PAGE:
In their pursuit of peace, PIB’s young leaders are forging alliances with global peace networks and stakeholders within the US and globally. This event builds upon their successful campaign in Washington, D.C., in August 2022, where they raised awareness of the issue with both chambers of Congress and the White House. To further their cause, they are actively working on Bhutan Resolution (US SR108) and H.Res. 228, currently under consideration in both the US Senate and Congress. Should these resolutions pass, it will mark a significant milestone in their advocacy efforts, bringing the plight of the “Forgotten People of Bhutan” to the world stage.
The United Nations General Assembly Side Event served as a testament to PIB’s ability to engage partners, including distinguished guests, scholars, community leaders, ambassadors, human rights activists, and fellow peace advocates. Notable attendees included Nepali Ambassador Deep Upadhyay, Dr. Danial C. Gbujie, Somnath Ghimire president of GPK Foundation, Dr. Gopal Siwakoti, President of the International Institution of Human Rights, Environment, and Development (INHURED International), Theo Dunfey, the Executive Director of Global Citizens Circles, Dr. Uzma Gul, UN representative, Hon. Dior Fall, the Global Goodwill Ambassador for Human Rights, a representative of the World Council on People for the United Nations (WCPUN),and Human Rights Watch, and numerous other dignitaries and scholars.
The panelists and speakers from the Bhutanese diaspora included Dr. Kumar Gurung, Tika Acharya, CEO of AS Insurance, Kamal Dhimal, President of the Global Bhutanese Hindu Organization (GBHO), Khara Timsina, Executive Director of the Bhutanese Community Association of Pittsburgh (BCAP), Tilak Rai, the Acting Chairperson of the Bhutanese Refugee Representative Repatriation Committee (BRRRC), and Ram Karki, founder of the Global Initiative on the Release of Political Prisoners in Bhutan and Mr. Karki joined the event via Zoom from Bhutanese Refugee Camps in Jhapa, Nepal, and Netherlands respectively.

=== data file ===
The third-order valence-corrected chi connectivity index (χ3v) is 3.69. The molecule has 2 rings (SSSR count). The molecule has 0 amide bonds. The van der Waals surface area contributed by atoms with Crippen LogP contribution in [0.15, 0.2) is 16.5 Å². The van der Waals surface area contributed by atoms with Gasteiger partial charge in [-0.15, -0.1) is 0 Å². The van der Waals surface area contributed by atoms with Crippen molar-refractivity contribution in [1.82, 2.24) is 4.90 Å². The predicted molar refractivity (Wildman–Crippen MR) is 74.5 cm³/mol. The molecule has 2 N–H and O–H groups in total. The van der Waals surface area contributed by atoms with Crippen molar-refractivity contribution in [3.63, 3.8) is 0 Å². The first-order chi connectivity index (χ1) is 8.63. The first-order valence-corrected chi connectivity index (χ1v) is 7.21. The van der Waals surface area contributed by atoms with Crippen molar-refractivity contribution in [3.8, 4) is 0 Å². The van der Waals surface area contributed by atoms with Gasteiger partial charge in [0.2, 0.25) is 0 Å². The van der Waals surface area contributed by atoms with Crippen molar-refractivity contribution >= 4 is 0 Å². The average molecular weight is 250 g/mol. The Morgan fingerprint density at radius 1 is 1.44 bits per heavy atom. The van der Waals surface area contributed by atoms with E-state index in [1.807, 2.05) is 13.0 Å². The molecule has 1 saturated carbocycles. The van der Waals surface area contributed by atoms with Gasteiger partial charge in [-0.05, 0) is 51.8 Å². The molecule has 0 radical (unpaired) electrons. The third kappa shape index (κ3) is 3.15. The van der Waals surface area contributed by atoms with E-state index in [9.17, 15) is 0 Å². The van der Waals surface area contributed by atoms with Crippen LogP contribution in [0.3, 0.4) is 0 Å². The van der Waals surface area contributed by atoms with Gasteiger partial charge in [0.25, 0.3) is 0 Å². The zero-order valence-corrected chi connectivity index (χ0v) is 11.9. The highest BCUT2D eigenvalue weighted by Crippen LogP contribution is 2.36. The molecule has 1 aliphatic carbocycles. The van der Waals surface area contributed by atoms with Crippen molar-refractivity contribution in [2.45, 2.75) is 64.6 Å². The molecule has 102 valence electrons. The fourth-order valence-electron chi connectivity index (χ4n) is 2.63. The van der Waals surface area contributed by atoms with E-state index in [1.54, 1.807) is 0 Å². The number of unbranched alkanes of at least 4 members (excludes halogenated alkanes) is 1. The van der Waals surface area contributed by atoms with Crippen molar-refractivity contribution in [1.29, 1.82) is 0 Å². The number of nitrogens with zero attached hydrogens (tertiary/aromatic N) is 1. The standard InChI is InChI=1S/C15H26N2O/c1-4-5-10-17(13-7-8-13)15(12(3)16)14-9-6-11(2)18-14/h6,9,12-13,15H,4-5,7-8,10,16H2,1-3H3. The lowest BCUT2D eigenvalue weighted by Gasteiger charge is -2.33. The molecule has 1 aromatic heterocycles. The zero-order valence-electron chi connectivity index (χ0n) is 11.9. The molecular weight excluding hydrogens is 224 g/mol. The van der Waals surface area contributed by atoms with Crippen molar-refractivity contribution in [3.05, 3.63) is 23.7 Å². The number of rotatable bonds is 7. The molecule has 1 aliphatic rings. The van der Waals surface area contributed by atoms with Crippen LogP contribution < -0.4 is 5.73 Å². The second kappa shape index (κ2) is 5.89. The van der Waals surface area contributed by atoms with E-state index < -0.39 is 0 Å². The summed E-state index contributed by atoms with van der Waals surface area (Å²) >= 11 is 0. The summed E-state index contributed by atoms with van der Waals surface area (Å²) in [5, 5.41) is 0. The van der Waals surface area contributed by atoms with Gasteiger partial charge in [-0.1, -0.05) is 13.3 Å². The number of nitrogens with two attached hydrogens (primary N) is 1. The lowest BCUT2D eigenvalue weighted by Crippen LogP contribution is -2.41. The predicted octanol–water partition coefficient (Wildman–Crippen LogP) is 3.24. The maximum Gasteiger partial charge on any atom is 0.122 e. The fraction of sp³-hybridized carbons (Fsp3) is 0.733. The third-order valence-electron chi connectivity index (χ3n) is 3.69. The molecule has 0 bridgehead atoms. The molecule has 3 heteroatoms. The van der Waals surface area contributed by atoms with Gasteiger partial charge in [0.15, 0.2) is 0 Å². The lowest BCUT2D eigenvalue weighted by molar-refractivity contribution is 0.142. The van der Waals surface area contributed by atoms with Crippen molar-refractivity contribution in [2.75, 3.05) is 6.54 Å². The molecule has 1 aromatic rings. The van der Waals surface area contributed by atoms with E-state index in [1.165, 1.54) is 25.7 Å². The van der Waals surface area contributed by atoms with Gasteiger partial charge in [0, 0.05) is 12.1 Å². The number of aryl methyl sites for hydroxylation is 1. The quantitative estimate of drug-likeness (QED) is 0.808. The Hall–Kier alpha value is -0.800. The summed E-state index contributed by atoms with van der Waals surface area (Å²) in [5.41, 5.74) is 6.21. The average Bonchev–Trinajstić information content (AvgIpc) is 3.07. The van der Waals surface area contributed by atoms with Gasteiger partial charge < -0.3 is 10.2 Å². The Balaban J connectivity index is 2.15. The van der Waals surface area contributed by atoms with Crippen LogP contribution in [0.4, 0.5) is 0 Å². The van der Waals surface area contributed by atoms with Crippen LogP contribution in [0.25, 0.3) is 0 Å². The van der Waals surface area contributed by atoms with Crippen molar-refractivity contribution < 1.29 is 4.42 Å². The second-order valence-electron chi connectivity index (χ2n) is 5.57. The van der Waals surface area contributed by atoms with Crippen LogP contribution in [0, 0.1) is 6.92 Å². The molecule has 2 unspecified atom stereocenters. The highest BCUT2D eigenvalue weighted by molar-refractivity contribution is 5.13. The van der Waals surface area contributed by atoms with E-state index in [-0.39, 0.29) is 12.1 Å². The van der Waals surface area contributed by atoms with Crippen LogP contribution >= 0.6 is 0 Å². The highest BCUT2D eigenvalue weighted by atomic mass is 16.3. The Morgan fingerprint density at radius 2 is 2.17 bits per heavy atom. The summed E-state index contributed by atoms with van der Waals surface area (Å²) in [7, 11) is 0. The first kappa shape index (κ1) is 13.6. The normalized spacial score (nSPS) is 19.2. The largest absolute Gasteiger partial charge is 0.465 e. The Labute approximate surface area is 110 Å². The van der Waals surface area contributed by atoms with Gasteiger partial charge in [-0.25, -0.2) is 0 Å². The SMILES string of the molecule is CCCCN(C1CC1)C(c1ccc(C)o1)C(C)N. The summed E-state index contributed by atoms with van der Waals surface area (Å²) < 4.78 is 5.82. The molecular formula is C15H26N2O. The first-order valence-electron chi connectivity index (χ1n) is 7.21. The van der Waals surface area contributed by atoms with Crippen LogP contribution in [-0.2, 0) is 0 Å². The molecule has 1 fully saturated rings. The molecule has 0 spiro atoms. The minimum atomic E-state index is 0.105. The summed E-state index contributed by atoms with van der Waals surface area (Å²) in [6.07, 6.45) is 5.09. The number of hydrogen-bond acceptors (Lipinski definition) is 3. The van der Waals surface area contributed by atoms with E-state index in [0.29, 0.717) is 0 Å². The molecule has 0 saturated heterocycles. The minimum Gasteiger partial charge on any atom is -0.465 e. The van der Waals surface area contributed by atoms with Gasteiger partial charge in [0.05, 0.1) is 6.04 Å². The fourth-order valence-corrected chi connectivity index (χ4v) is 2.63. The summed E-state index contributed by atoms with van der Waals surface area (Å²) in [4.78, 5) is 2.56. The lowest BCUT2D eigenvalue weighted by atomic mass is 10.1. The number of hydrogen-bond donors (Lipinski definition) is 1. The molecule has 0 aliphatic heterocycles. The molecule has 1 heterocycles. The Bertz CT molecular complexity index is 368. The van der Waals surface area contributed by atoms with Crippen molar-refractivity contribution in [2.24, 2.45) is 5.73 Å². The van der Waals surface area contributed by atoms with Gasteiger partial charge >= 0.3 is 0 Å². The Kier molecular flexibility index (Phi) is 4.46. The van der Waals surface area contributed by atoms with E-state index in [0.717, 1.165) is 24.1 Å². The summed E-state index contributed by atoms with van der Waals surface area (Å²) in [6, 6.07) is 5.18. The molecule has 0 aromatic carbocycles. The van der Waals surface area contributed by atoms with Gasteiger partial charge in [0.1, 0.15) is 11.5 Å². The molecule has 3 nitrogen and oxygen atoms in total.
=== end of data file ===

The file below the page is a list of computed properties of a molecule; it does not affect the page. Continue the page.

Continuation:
The dedicated members of PIB who meticulously organized and orchestrated the event, including Sudarshan Pyakurel, the Chairperson of PIB, Suraj Budathoki, the Co-founder and President of PIB, along with PIB board members Dilasa Adhikhari, Dipisha CK, Aarti Chapagain, and Shristi Upreti, emphasized the gravity of the matter. They fervently urged the United Nations to address this pressing issue during the upcoming General Assembly, scheduled to convene from September 18th to September 26th, 2023. Collaborating with community leaders worldwide, these emerging youth leaders passionately advocate for peace and reconciliation as the viable means to address the enduring human rights issues that have plagued their parents’ generation for over three decades.